Wednesday, October 14, 2009

Aqueduct, Aqueduct, Goose

Ever since I visited Roanoke Rapids, NC, last year, I’ve wanted to make a picture of the old aqueduct used during the heyday of the canal that ran parallel to the Roanoke River.

The section of the Roanoke River at Roanoke Rapids was known as Moratuc or “river of death” to the Native Americans living in the area. The canal was constructed in 1823 as a way to bypass the treacherous rapids, including construction of a stone aqueduct over Chockoyotte Creek.

The canal was later sold and renovated for hydro-electric power, adding an additional four feet in depth.

I was really interested in using light-painting to photograph the aqueduct. So on one of my first days in Roanoke Rapids I scouted the location to see if I could actually pull it off.

(The aqueduct during the day)

To get to what I thought would be the best place to set up my camera and tripod involved navigating my way down a steep bank of what appeared to be leftover rocks used to build the aqueduct.

(No big deal I thought, except when it came time to climb back up in the dark.)

One of the coolest apps I have on my iPhone is a program called PhotoCalc. It gives a wealth of information about exposures, depth of field and even guide numbers for your flash. One of the features that I find handy is the Solar Calculator. This feature gives you times for sunrise and sunset, along with telling you when twilight begins and ends, all customized to your exact location.

With this info I was able to plan my shot.

I got to the aqueduct about an hour before sunset and climbed down to the creek below, getting ready for nightfall.

To light-paint the aqueduct, I had planned to use a mixture of flashes and a spot light I had bought at Walmart.

Rule number one for planning a shoot with a rechargeable spot light: make sure it is fully charged. Rule number two: bring a backup.

Not long into my light-painting, the battery died and I didn’t have a backup.

I was now stuck at the bottom of the aqueduct in the dark and quickly trying to come up with a Plan B.

My plans were rapidly falling apart.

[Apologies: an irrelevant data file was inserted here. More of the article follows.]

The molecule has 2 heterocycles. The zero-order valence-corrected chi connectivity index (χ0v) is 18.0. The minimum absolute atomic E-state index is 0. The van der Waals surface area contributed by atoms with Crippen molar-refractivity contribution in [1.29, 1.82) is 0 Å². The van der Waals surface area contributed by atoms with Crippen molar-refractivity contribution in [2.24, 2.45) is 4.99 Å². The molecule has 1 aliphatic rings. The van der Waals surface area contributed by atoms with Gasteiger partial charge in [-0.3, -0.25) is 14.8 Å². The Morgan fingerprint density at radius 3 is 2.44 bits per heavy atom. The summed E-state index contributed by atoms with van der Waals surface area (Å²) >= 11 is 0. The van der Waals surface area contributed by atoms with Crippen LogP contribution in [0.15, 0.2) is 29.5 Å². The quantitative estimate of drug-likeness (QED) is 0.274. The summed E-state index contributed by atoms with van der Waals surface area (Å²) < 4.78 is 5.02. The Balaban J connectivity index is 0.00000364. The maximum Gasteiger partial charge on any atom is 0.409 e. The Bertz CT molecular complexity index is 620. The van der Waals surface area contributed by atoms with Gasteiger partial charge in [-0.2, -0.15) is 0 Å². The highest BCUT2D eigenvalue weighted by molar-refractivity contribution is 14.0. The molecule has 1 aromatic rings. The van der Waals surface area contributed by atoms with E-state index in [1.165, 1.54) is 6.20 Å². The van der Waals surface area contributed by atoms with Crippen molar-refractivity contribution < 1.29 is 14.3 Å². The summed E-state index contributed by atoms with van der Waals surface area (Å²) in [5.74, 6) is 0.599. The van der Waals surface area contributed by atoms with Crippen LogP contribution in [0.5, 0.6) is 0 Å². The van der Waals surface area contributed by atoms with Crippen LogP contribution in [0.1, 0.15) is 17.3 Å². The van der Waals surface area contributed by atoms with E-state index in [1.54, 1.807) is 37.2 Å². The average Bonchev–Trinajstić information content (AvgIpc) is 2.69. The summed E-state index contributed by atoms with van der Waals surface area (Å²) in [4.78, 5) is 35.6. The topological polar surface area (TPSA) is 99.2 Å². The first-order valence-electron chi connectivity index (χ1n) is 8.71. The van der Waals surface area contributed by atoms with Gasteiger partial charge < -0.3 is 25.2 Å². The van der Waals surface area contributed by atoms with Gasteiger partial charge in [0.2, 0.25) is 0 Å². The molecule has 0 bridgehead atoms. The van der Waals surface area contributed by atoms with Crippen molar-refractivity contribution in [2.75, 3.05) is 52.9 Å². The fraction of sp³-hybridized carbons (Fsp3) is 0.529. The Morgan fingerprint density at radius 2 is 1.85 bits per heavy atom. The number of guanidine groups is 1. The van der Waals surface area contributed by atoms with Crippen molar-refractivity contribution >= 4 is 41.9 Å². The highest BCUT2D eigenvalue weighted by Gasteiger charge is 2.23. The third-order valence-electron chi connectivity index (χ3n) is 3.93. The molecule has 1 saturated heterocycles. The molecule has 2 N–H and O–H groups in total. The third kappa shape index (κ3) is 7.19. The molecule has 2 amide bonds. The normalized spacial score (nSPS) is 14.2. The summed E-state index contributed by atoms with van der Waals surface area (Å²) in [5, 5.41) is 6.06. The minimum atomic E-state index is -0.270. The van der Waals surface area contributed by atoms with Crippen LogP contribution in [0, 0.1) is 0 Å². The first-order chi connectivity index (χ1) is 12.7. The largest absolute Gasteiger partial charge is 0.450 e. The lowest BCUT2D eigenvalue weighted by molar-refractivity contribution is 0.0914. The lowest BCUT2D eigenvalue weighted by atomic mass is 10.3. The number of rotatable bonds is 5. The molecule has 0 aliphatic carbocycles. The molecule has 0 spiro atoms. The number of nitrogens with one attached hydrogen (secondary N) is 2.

The spot light had died and the flashes I had distributed around the aqueduct to give me accent lights were creating more problems than solutions.

I really didn’t want to call it a night though.

My really only other option was to do the light-painting with one of my flashes.

By now the sun had set and twilight was long since over. If I didn’t start making pictures soon, I was going to be out of luck.

To cheat a little bit, I set my camera to balance for tungsten light, put a double CTO gel on flash and went to work. This gave me a blue cast to the sky but pretty much negated the warming effects of the gel.

(The aqueduct light-painted with a flash and the camera balanced for tungsten)

At this point I wasn’t picky.

My results were decent but could be better.

After leaving the aqueduct, I drove straight to Walmart and bought another spot light. As soon as I got back to my bed and breakfast, I put both of them on a charger.

Not one to give up, or perhaps because I’m a glutton for punishment, the next night I made another trip to the aqueduct; this time with two spot lights and a clearer idea of how I was going to do this.

What a way to spend the night.

(The aqueduct light-painted with the spot light and the camera balanced for daylight)

(The aqueduct light-painted with the spot light and the camera balanced for tungsten)

Saturday, October 3, 2009

Mother Hubbard, Your Cupboard is Bare!

There’s nothing more welcoming than coming home from a trip and sleeping in your own bed.

For the first time in a week, you finally get a decent night’s sleep. There’s nothing like sleeping nine or ten hours without being roused by a knock at the door, “Housekeeping.” You wake at your own leisure and slowly make your way to the refrigerator to start the most important meal of the day. And then it dongs on you. Mother Hubbard, your cupboard is bare!

Luckily, I had a product shoot from a recent trip that I needed to do.

Malt O Meal just opened a facility in Asheboro, NC. They make a plethora of hot and cold cereals and my task was to shoot a product shot of one of them. My choice.

I opted for the Honey Buzzers. They’re just like Honey Combs but come in this ginormous two pound bag that could feed an army. Or one hungry photographer.

Most of our product shots are just that; simple product shots on a white background in all its packaging glory.

Of course with food, we have to do a little more work.

I made a quick run to the store for a few props: OJ and some milk.

So I got the two pound bag and shot it.

Then, I poured some Honey Buzzers in a bowl with a spoon and set glasses of milk and orange juice behind. (Hey, it’s part of a complete breakfast.) All the while I’m munching on handfuls of cereal. Shot that from a few different angles. (Designers have to have choices you know. Of course they always choose the wrong one, but that’s a different story.)

I finished those off and now it’s time to eat.

Got down to the bottom of the bowl with just a little milk left. Instead of going for another bowl, just dropped a fresh buzzer in the bottom and shot an almost finished bowl of cereal. (Great for stock.)

Then I helped myself to another bowl.

Friday, October 2, 2009

Let the Spinning Wheel Spin

Just got home from a week in Asheboro, NC, shooting for the 2010 Images of Asheboro/Randolph County, North Carolina magazine.

After managing to criss-cross the county numerous times, I racked up over 700 miles on my Honda Element and shot over 1200 pictures. Which I now have to caption and ship before I leave for my next trip on Tuesday.

Randolph County is known for a lot of things: It is home to NASCAR Legend Richard Petty and the North Carolina Zoo. But probably is best know for its pottery.